Chapter Four

 

After dinner, and despite having had sex numerous times before, Satan felt quite nervous.  The lass was very attractive and, as she followed him up to his room, he suddenly felt quite turned on.  Perhaps this is what humans felt, he thought to himself.  They entered his room, closed and locked the door behind him, and sat down on his bed.  Lucy looked at him.  ‘Tell me, have you masturbated much in the past two years?’  Satan laughed a little to himself.  What a question, he thought.  ‘Well, occasionally,’ he said.  ‘I suppose like most men I still get the urges, and I haven’t been in a position to visit a lady for quite a while.’  ‘Well, you needn’t masturbate tonight.  I am still new at this thing, but I have a great appetite for it.  Shall we get undressed?’ ‘Uh, sure,’ replied Satan.  He started to undress and moments later both of them were stark naked.  He looked her over – she was very attractive.  Something in his body reacted strongly to her presence and his member hardened up and stood at attention.  ‘Do you think you can come twice? She asked.  ‘Oh, I guess so,’ Satan said.  ‘Why?’ ‘Well, I will treat you first,’ she said.  ‘Then you can satisfy me.’  That said, she came forward towards him and got down on her knees.  Taking his member in her hand she slowly started to pump it.  After a couple of minutes of this she looked up at him.  ‘Time for your treat,’ she said.  She opened her mouth and took his phallus onto her tongue.  She started sucking it, her saliva all over his member.  Satan looked down at her, totally exhilarated by the experience.  While he had received oral sex before from his various lovers, he had never felt like this.  The girl simply had him in heaven.  Soon, after much sucking, he couldn’t hold back.  His body shook a little, and he felt that familiar feeling of bliss in his loins.  Soon he erupted creamy come into her mouth.  She swallowed the lot and got to her feet, wiping her mouth.  ‘Mmm.  I love the taste of fresh come,’ she said.  ‘It has such a unique flavour to it.  Now it is your turn to treat me.’  She lied back on the bed and spread her legs.  Satan immediately knew what she was after.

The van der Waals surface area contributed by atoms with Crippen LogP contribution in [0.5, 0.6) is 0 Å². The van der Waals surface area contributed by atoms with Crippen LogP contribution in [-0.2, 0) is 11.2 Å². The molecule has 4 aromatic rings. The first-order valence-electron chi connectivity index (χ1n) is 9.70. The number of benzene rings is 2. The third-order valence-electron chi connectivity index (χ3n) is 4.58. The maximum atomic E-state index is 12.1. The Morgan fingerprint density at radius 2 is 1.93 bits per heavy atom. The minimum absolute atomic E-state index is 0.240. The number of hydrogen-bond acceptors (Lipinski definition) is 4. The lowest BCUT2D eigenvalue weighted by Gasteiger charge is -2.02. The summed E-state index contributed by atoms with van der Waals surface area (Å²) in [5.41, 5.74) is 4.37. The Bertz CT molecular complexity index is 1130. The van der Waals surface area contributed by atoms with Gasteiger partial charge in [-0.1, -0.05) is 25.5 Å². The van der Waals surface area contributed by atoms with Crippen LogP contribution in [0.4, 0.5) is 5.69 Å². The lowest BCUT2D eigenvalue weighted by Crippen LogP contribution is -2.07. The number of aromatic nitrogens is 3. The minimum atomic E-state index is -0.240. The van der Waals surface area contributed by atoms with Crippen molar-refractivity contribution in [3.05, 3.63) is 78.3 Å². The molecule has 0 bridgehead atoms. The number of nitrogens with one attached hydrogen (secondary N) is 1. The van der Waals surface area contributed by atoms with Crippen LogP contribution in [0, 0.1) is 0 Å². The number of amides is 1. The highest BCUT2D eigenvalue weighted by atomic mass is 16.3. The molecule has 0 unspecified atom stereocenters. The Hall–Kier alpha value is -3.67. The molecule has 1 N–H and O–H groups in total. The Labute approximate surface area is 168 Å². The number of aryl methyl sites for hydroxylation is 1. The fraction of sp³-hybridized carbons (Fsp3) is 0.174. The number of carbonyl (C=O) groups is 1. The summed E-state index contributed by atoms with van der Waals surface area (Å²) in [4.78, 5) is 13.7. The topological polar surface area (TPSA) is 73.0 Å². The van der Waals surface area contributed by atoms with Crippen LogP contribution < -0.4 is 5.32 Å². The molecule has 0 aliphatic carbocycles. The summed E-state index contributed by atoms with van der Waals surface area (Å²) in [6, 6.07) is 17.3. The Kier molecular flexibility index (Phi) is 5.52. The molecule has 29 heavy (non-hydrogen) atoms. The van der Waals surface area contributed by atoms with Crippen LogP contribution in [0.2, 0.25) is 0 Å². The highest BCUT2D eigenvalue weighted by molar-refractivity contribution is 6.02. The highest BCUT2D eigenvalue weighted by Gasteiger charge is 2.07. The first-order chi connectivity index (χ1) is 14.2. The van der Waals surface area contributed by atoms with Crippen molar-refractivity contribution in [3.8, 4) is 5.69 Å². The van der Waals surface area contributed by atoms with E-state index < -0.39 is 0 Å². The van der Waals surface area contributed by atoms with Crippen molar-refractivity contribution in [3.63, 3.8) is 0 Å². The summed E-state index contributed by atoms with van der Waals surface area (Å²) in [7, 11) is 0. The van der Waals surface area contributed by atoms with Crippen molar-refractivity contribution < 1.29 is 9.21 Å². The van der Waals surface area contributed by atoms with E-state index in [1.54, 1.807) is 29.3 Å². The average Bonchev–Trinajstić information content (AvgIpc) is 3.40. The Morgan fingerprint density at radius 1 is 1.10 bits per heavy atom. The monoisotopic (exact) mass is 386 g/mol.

About twenty minutes later, after they had fully satisfied each other, Lucy started to dress.  ‘Tell you what, lover.  We can make this a regular thing if you like?  I will be here for at least another six months, and I do fancy you.  We can entertain each other if you like?’  Satan looked at her, then thought on his situation.  While he had enjoyed the sex, he couldn’t let it interfere with his main objective.  He was here to find true love – not a nymphomaniac.  ‘Look, I am afraid this will have to be the only time we can do this,’ said Satan.  ‘You are still quite young, and I feel a bit like a cradle-snatcher.  Sorry but it will have to be the one and only time’  ‘Well, all right,’ said Lucy.  ‘Have it your way.  But if you are ever lonely one night, just knock on my door.  Number twenty-five down the hall.’ ‘I’ll remember,’ said Satan.

 

After she had left, Satan thought on what had happened.  The pleasure had been intense.  Far greater than he had ever experienced as an angel.  Perhaps that was why humans were so obsessed with the issue.  ‘One of God’s gifts for mankind,’ he thought to himself.

 

He looked at the clock.  It read ten past eight.  He was not yet very tired, and decided to read a little.  He had noticed that the dresser had a bible on it, provided by the Gideon’s.  He opened it up and started to read.